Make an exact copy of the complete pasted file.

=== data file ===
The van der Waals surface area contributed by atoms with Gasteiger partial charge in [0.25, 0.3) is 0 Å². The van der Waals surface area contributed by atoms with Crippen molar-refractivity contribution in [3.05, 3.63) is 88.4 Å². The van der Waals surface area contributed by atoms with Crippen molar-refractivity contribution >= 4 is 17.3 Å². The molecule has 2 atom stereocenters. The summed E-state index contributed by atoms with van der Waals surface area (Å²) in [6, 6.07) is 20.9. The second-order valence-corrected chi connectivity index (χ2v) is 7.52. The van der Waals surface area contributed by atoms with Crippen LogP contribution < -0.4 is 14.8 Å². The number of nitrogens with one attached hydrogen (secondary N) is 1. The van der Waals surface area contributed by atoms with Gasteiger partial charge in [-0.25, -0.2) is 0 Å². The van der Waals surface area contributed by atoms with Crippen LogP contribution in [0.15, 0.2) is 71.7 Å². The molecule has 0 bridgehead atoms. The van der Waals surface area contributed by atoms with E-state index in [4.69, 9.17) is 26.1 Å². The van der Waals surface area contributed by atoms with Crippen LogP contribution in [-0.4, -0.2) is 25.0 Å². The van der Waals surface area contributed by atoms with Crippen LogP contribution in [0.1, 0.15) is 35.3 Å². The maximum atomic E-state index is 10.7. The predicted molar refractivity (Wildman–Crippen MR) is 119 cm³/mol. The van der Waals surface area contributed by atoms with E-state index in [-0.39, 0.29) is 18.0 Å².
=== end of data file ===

The van der Waals surface area contributed by atoms with Gasteiger partial charge in [0.25, 0.3) is 0 Å². The van der Waals surface area contributed by atoms with Crippen molar-refractivity contribution in [3.05, 3.63) is 88.4 Å². The van der Waals surface area contributed by atoms with Crippen molar-refractivity contribution >= 4 is 17.3 Å². The molecule has 2 atom stereocenters. The summed E-state index contributed by atoms with van der Waals surface area (Å²) in [6, 6.07) is 20.9. The second-order valence-corrected chi connectivity index (χ2v) is 7.52. The van der Waals surface area contributed by atoms with Crippen LogP contribution < -0.4 is 14.8 Å². The number of nitrogens with one attached hydrogen (secondary N) is 1. The van der Waals surface area contributed by atoms with Gasteiger partial charge in [-0.25, -0.2) is 0 Å². The van der Waals surface area contributed by atoms with Crippen LogP contribution in [0.15, 0.2) is 71.7 Å². The molecule has 0 bridgehead atoms. The van der Waals surface area contributed by atoms with E-state index in [4.69, 9.17) is 26.1 Å². The van der Waals surface area contributed by atoms with Crippen LogP contribution in [-0.4, -0.2) is 25.0 Å². The van der Waals surface area contributed by atoms with Crippen LogP contribution in [0.1, 0.15) is 35.3 Å². The maximum atomic E-state index is 10.7. The predicted molar refractivity (Wildman–Crippen MR) is 119 cm³/mol. The van der Waals surface area contributed by atoms with E-state index in [-0.39, 0.29) is 18.0 Å².